Brendon Mclean tipped me the wink on Splunk. A search engine explicitly for logs and message queues and database transactions and the like, “IT information”. Sometime ago Chris Locke had told me about Krugle. Finding search code and related technical documentation. Dohop, from Iceland, concentrates on building the best travel search engine. Dibdabdoo is all about hand-finished web laundering for kids, using human judgement to validate kid-friendly content.
So. While Google go serious on Appliance and One Box, and people like FAST come at the enterprise in a different way, there are people spending time and energy building specialised search. And I’m still trying to work out why.
So I tried to see what attributes search could have. For example:
- The space being covered: a disk or server or many of them, at one’s desk, behind a firewall, everywhere, the web proper.
- The type of thing being covered: text or file or image or music or whatever, as narrow or as broad as needed
- The way the space is covered or indexed or checked for changes.
- The way the searcher interacts with the engine and the engine with the searcher, including personalisation and relevance heuristics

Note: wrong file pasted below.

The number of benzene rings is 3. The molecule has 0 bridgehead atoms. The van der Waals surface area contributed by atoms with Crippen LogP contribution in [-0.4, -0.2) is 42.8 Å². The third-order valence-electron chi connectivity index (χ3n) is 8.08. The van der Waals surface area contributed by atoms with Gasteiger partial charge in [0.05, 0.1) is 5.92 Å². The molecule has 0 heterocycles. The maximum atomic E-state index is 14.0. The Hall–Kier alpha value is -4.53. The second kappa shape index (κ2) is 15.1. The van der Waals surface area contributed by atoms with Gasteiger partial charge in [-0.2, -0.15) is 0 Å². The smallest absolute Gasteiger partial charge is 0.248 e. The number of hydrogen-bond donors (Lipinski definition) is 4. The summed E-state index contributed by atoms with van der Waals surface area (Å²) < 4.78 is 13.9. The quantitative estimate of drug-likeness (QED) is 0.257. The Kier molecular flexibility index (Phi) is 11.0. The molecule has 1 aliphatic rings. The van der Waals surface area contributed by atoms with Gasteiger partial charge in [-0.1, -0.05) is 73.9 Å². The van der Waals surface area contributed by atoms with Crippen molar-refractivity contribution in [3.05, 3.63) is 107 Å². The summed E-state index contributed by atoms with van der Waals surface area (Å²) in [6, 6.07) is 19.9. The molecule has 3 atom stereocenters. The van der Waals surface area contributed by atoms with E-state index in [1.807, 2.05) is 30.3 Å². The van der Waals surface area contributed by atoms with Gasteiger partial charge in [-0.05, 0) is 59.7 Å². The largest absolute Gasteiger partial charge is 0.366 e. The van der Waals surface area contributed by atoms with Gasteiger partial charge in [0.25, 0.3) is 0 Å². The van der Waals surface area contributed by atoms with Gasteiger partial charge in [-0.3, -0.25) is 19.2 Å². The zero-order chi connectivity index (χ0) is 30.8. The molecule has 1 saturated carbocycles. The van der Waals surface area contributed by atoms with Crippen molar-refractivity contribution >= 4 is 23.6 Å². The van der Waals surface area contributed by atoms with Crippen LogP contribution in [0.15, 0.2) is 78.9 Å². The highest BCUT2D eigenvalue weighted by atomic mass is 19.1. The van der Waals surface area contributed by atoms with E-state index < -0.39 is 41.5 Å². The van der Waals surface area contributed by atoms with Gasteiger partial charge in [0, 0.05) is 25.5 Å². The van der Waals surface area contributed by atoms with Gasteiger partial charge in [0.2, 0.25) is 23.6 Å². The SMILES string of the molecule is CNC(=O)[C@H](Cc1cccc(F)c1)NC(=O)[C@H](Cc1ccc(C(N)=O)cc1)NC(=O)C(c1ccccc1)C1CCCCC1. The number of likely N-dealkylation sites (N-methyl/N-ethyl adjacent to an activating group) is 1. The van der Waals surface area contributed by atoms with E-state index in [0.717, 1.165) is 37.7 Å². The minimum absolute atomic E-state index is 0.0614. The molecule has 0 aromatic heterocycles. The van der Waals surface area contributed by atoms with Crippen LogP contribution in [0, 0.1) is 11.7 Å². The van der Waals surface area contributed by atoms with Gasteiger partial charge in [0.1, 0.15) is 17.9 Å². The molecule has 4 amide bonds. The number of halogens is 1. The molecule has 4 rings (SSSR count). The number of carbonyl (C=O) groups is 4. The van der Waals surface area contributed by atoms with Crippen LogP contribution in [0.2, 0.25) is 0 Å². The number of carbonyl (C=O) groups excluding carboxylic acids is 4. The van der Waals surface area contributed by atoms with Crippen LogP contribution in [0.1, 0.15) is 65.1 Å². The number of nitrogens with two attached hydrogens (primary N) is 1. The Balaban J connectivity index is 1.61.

Early search was all about the space being covered and the way it was covered or made relevant. And as I understand more about the Splunks and Krugles of this world, the bulk of today’s innovation seems to be about the “type of thing being covered”, with a little bit on the interaction between searcher and engine. iTunes search became spotlight this way, I guess.
I wonder. I promised Steve Patrick and Phil Dawes I would never start a “semantic web project” at the bank, because our own internal equivalent of industry body and standards body and vendor would kick into overdrive to kill it every which way, a sort of natural antibody ever-present in large organisations, whereas what I wanted was a Steven Johnson emergence.
Maybe this, the emergence of the Krugles and the Splunks, is how some parts of the semantic web will come to be. The data that Tim Berners-Lee wants to see migrating to the web may not always get there via standards like RDF, however hard we try. Because standards are meat and drink to lock-in specialists, about as meaningful and as useful as governments and regulators in preventing lock-in.
But a million different Krugles and Splunks covering different areas deeply and doing it in such a way that information ecosystems can evolve? Some sort of high-cohesion-loose-coupling approach to layered search. Open on standards and agnostic on platforms and opensource in approach. [Opensource free as in freedom, not as in gratis, in case people think otherwise]. Guerilla and emergent in business model and approach. Maybe.
I could be talking absolute tosh, but isn’t that partly what blogs are for? To start the snowballs rolling and to see what happens. If I have to go by the progress made by the zillions of standards bodies in IT, I’d rather back the guerilla approach.